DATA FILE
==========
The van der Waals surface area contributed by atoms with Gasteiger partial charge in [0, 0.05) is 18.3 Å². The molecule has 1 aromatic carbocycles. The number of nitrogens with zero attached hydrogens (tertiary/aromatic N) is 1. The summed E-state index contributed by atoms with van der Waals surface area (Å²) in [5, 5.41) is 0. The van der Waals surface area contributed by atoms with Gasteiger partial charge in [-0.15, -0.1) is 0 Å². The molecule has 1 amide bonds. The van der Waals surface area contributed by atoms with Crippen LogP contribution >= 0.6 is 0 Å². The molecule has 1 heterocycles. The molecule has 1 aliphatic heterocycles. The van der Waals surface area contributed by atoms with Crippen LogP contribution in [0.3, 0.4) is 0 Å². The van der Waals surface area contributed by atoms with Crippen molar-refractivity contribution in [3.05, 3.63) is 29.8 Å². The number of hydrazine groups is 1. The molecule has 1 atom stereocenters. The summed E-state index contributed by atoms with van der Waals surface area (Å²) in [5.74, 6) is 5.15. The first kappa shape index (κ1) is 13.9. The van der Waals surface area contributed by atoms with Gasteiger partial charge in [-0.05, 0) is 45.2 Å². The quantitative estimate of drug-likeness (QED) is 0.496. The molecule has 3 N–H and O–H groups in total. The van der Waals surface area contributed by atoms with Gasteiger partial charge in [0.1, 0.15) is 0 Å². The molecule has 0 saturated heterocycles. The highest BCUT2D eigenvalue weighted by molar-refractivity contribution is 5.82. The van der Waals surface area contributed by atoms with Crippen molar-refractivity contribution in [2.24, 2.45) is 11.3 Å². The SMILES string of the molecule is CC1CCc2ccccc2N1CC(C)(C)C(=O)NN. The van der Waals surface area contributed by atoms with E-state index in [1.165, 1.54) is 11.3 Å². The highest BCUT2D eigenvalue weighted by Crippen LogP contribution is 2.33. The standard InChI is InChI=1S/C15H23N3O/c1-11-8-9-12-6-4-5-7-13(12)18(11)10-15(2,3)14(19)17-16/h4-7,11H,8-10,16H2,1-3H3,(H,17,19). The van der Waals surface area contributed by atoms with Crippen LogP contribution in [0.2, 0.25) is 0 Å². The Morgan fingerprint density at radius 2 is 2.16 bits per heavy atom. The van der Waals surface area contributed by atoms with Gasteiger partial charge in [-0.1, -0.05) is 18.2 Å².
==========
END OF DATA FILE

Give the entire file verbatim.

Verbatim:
The van der Waals surface area contributed by atoms with Gasteiger partial charge in [0, 0.05) is 18.3 Å². The molecule has 1 aromatic carbocycles. The number of nitrogens with zero attached hydrogens (tertiary/aromatic N) is 1. The summed E-state index contributed by atoms with van der Waals surface area (Å²) in [5, 5.41) is 0. The van der Waals surface area contributed by atoms with Gasteiger partial charge in [-0.15, -0.1) is 0 Å². The molecule has 1 amide bonds. The van der Waals surface area contributed by atoms with Crippen LogP contribution >= 0.6 is 0 Å². The molecule has 1 heterocycles. The molecule has 1 aliphatic heterocycles. The van der Waals surface area contributed by atoms with Crippen LogP contribution in [0.3, 0.4) is 0 Å². The van der Waals surface area contributed by atoms with Crippen molar-refractivity contribution in [3.05, 3.63) is 29.8 Å². The number of hydrazine groups is 1. The molecule has 1 atom stereocenters. The summed E-state index contributed by atoms with van der Waals surface area (Å²) in [5.74, 6) is 5.15. The first kappa shape index (κ1) is 13.9. The van der Waals surface area contributed by atoms with Gasteiger partial charge in [-0.05, 0) is 45.2 Å². The quantitative estimate of drug-likeness (QED) is 0.496. The molecule has 3 N–H and O–H groups in total. The van der Waals surface area contributed by atoms with Gasteiger partial charge in [0.1, 0.15) is 0 Å². The molecule has 0 saturated heterocycles. The highest BCUT2D eigenvalue weighted by molar-refractivity contribution is 5.82. The van der Waals surface area contributed by atoms with Crippen molar-refractivity contribution in [2.24, 2.45) is 11.3 Å². The SMILES string of the molecule is CC1CCc2ccccc2N1CC(C)(C)C(=O)NN. The van der Waals surface area contributed by atoms with E-state index in [1.165, 1.54) is 11.3 Å². The highest BCUT2D eigenvalue weighted by Crippen LogP contribution is 2.33. The standard InChI is InChI=1S/C15H23N3O/c1-11-8-9-12-6-4-5-7-13(12)18(11)10-15(2,3)14(19)17-16/h4-7,11H,8-10,16H2,1-3H3,(H,17,19). The van der Waals surface area contributed by atoms with Crippen LogP contribution in [0.2, 0.25) is 0 Å². The Morgan fingerprint density at radius 2 is 2.16 bits per heavy atom. The van der Waals surface area contributed by atoms with Gasteiger partial charge in [-0.1, -0.05) is 18.2 Å².